As to Psalm 34:1-10,22, the consensus on this psalm is that it came about when King David had to make another king – Achish, with whom he sought refuge – think he was crazy as a loon:

Were it not for the superscription to this psalm [below], Psalm 34 could be read as a beautiful response of praise and instruction based upon some unknown incident in which David was delivered from danger.  Our difficulty in understanding the psalm arises from its historical setting:   “A Psalm of David when he feigned madness before Abimelech, who drove him away and he departed.”

See Psalm 34: The Fear of the Lord | Bible.org. (“Abimelech” is generic Hebrew for “king.”  The king’s proper name in this incident was Achish, which can also be a generic term for king.)

Be that as it may,  the International Bible Commentary (IBC) referred to Psalm 34 as “the voice of experience,” adding that despite the title, “there is nothing in the psalm specific to the events of I Sam. 21:10-15.”  But about that consensus, see Psalms 34 – Matthew Henry Commentary:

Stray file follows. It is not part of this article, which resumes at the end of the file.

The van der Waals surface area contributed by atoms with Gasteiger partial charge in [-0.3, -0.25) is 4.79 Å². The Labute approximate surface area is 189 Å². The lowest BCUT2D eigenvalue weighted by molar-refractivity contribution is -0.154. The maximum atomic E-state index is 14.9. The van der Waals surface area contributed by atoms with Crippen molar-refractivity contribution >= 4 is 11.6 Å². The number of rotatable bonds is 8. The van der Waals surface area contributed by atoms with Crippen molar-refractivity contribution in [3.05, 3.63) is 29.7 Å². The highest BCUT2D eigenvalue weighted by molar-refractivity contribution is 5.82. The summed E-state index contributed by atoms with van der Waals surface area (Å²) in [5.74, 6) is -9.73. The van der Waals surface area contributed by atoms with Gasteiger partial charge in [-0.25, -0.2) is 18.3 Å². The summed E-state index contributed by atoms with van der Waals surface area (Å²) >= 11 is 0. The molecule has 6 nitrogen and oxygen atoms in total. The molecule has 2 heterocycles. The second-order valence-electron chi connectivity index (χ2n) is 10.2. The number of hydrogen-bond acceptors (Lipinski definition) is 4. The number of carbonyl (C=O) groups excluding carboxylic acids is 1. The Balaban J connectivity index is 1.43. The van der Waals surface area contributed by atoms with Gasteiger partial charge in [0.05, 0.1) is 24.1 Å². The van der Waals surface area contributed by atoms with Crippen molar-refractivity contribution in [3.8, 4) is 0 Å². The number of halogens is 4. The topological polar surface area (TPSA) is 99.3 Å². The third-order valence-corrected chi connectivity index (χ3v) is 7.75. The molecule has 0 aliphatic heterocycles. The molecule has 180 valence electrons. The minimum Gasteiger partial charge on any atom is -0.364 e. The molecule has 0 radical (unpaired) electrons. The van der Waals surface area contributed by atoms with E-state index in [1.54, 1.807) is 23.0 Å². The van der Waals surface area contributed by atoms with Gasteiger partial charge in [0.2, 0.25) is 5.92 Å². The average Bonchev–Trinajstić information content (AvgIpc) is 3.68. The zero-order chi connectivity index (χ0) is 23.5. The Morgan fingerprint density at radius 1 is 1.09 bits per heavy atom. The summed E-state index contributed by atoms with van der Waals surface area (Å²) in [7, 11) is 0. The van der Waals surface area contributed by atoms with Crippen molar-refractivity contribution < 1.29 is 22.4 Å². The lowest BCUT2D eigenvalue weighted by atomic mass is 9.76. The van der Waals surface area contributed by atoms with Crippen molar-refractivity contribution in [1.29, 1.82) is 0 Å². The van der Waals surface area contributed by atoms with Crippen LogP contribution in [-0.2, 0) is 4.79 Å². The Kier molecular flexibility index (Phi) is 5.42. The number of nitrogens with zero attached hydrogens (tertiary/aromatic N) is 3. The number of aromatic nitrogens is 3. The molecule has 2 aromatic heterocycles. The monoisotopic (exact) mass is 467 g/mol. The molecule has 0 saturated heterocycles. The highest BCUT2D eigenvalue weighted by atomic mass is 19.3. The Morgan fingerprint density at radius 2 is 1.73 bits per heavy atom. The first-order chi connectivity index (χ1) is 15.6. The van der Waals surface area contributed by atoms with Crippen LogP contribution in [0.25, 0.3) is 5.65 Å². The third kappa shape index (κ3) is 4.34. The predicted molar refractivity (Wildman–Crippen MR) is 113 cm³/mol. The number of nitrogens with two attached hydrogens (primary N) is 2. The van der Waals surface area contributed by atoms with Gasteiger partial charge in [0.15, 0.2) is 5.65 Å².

The title of this psalm tells us both who penned it and upon what occasion it was penned. David, being forced to flee from his country … sought shelter as near it as he could, in the land of the Philistines…   [H]e was brought before the king … called Achish (his proper name), here Abimelech (his title); and lest he should be treated as a spy, [David] feigned himself to be a madman … that Achish might dismiss him as a contemptible man, rather than take cognizance of him as a dangerous man.

At any rate, if you Google “psalm 34 commentary” you’ll see some competing theories, either that the psalm is not about David “feigning madness,” or that David should have been ashamed of himself for his lack of faith, in acting crazy and/or otherwise showing his “feet of clay.”  But those criticisms may well have been leveled by ivory-tower types who’ve never had a brush with death – or worse – like David did, numerous times.  (General Patton – above – had a memorable quote about writers for the Saturday Evening Post being similarly “out of touch with reality…”)